Thursday, December 31, 2015

Rituals Are Not Just for Celebrants


By Elaine Voci, Ph.D., Certified Life Cycle Celebrant

I love rituals, don’t you?  They have been around forever: rituals have been core elements of the customs and traditions of indigenous peoples over the eons.  Rituals can be found everywhere in modern life, too, and are often associated with religious and spiritual practices.  Rituals have even recently become a new interest area for workplace research and have been shown to strengthen desirable employee behaviors, to create a sharper mental focus on goals, and to help foster a sense of belonging – all factors that contribute to increased productivity.  An article published by the Harvard Business Review Blog Network showed how “rituals make us value things more.”( https://hbr.org/2013/12/new-research-rituals-make-us-value-things-more/ )

As a Celebrant, one of my favorite tools in my vocational kit are rituals, rites of passage and ceremonies.  As someone said at our graduation ceremony, “Celebrants have never met a ritual they didn’t love.”  But rituals are also treasured by other people who appreciate creating and celebrating meaningful life events.  I recently read an article about a new idea called “Ritual Salons.”  These events bring ritual enthusiasts together with groups of friends and colleagues to create and utilize rituals for everyday life.  Here’s how the salons are described by the author, Daren Polito, “My salons are a laboratory where about ten friends and I explore creating rituals, doing one together and then discussing its impact over a potluck dinner.”  (http://www.spiritualityandpractice.com/blogs/posts/the-ritual-space/) I plan to adapt this great idea to my practice, and will be glad to share my experiences with you on this blog later in the spring.

As January arrives, one of my favorite rituals in our Web-based world is watching on television as the New Year is rung in across the globe. It’s a thrilling spectacle that brings me a direct experience of being connected to One Humanity.   It never fails to choke me up with emotions of gratitude, awe, and joy.  May I take this opportunity to wish you a wonderful year of rites, rituals and ceremonies – and,  from my heart to yours,  have a Happy New Year!!


Elaine Voci is a life coach, specializing in career coaching, in private practice in Carmel, IN and a graduate of the Celebrant Foundation & Institute class of 2014 where she concentrated her studies on funerals.  A published author of five books, she has loved rituals and ceremonies since she was a girl. This blog showcases – all the many ways meaning and purpose can be found through rituals, rites and ceremonies.  It’s written for fellow Celebrants and for all others who place a value on meaningfulness in daily life experiences, and who delight in marking those passages that bring us through our milestones and adventures of the spirit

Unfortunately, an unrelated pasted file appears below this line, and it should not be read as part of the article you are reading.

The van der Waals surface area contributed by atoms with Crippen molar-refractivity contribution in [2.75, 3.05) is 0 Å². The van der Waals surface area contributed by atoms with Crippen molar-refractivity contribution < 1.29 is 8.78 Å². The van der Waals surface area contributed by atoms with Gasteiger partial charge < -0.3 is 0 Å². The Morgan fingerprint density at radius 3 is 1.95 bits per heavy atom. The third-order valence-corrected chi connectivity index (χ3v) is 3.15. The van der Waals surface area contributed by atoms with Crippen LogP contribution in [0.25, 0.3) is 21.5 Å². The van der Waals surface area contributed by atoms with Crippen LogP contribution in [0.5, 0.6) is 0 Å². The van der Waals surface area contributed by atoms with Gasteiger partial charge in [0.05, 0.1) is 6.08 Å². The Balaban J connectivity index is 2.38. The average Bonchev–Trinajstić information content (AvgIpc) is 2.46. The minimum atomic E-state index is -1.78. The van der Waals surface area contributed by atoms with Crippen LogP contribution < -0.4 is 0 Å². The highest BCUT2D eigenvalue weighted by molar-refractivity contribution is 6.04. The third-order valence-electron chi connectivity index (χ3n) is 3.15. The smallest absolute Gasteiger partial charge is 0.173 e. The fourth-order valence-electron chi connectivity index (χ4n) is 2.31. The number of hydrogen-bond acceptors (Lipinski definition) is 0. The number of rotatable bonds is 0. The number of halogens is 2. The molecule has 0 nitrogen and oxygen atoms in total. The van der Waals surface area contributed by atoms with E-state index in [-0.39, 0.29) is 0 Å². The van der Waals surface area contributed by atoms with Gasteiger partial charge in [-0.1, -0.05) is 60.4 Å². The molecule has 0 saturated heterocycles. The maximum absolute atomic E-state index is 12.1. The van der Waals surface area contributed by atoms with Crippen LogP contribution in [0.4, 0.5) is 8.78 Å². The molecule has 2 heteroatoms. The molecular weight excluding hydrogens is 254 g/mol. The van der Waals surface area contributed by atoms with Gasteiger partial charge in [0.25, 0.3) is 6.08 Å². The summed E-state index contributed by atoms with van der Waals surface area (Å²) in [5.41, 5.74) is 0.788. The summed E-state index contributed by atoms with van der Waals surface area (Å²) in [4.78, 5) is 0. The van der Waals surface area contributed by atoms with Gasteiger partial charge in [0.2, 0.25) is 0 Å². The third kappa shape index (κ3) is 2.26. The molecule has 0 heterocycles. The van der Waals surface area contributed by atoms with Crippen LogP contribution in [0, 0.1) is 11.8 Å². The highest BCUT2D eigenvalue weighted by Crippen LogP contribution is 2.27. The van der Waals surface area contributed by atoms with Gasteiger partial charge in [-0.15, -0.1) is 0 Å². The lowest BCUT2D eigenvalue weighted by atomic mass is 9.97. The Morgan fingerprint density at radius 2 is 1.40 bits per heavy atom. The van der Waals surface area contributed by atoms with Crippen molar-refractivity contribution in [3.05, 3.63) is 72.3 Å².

Please direct all request, comment or concerns about our CF&I Blog to our Social Media Manager ~ Marcia Almeida, Master Life-Cycle Celebrant. at  celebrantsocialmedia@gmail.com

 Or to the Celebrant Foundation & Institute’s director, Charlotte Eulette at:charlotteeulette@celebrantinstitute.org or call us at (973)746-1792.  

Thursday, December 3, 2015


Spirituality & Health Magazine


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Assortment of buttons on wood

By: 
Cristina Kollett  

Sustenance Rituals to Replenish the Well 

Sponsored Content from Celebrant Foundation & Institute 

Life-Cycle Ceremonies book cover
If you’re like me, mid-January is the season of the post-holiday crash. During the winter holiday season rituals abound, but afterward I’m faced with a dry well. Once a holiday or great event is over, how do we refill that ritual well? How do we return refreshed to our lives, to new plans and older plans already underway?

One-Step Moments of Mindfulness

Sustenance rituals are little moments of mindfulness we can use to catch our breath and find our center. I think of them as elements of personal maintenance, ways to take care of and reconnect with ourselves. Here are a few easy ones you can work into your daily routine:
  • Take the stairs. You can make a walking meditation out of taking the stairs. This can be especially helpful at the end of your workday. Feel the rhythm of each step you take. With each step, leave behind some of the troubles of your day and think about getting closer to the comforts of home or some activity you’re looking forward to. By the time you have reached the bottom step, you may feel a little less burdened—and ready to reenter the world.
  • Get some light. Many of us suffer from the winter blues, and if you work long hours, odds are that you don’t ever get as much sunlight as you would like. So make some time to step outside. Take a walk during your lunch break or look out the window. It’s an easy way to literally brighten your day.